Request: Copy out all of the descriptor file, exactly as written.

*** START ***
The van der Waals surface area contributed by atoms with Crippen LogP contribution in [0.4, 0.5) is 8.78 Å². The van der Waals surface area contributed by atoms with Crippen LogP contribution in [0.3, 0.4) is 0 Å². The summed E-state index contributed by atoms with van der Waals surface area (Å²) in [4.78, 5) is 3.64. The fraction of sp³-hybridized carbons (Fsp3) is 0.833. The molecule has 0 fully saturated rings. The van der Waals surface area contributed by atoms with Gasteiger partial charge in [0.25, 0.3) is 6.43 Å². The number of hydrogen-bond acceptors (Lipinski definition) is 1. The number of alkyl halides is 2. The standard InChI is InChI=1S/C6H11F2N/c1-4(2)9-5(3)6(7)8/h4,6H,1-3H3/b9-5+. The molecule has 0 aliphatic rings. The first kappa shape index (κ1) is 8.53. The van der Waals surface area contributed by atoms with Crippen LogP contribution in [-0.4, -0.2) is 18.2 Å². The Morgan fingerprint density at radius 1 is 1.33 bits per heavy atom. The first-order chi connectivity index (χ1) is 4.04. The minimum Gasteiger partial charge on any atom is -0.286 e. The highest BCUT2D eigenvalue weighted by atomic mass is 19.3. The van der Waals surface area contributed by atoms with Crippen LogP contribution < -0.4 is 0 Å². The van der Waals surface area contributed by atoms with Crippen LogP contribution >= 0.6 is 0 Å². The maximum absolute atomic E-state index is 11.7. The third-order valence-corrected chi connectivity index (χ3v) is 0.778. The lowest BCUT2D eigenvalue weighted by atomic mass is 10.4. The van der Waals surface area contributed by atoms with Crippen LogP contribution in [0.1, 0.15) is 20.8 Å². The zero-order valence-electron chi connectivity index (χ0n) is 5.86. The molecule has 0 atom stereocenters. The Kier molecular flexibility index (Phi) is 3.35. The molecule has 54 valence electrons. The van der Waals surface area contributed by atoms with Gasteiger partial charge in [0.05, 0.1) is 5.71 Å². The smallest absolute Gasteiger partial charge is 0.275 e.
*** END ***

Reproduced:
The van der Waals surface area contributed by atoms with Crippen LogP contribution in [0.4, 0.5) is 8.78 Å². The van der Waals surface area contributed by atoms with Crippen LogP contribution in [0.3, 0.4) is 0 Å². The summed E-state index contributed by atoms with van der Waals surface area (Å²) in [4.78, 5) is 3.64. The fraction of sp³-hybridized carbons (Fsp3) is 0.833. The molecule has 0 fully saturated rings. The van der Waals surface area contributed by atoms with Gasteiger partial charge in [0.25, 0.3) is 6.43 Å². The number of hydrogen-bond acceptors (Lipinski definition) is 1. The number of alkyl halides is 2. The standard InChI is InChI=1S/C6H11F2N/c1-4(2)9-5(3)6(7)8/h4,6H,1-3H3/b9-5+. The molecule has 0 aliphatic rings. The first kappa shape index (κ1) is 8.53. The van der Waals surface area contributed by atoms with Crippen LogP contribution in [-0.4, -0.2) is 18.2 Å². The Morgan fingerprint density at radius 1 is 1.33 bits per heavy atom. The first-order chi connectivity index (χ1) is 4.04. The minimum Gasteiger partial charge on any atom is -0.286 e. The highest BCUT2D eigenvalue weighted by atomic mass is 19.3. The van der Waals surface area contributed by atoms with Crippen LogP contribution < -0.4 is 0 Å². The van der Waals surface area contributed by atoms with Crippen LogP contribution >= 0.6 is 0 Å². The maximum absolute atomic E-state index is 11.7. The third-order valence-corrected chi connectivity index (χ3v) is 0.778. The lowest BCUT2D eigenvalue weighted by atomic mass is 10.4. The van der Waals surface area contributed by atoms with Crippen LogP contribution in [0.1, 0.15) is 20.8 Å². The zero-order valence-electron chi connectivity index (χ0n) is 5.86. The molecule has 0 atom stereocenters. The Kier molecular flexibility index (Phi) is 3.35. The molecule has 54 valence electrons. The van der Waals surface area contributed by atoms with Gasteiger partial charge in [0.05, 0.1) is 5.71 Å². The smallest absolute Gasteiger partial charge is 0.275 e.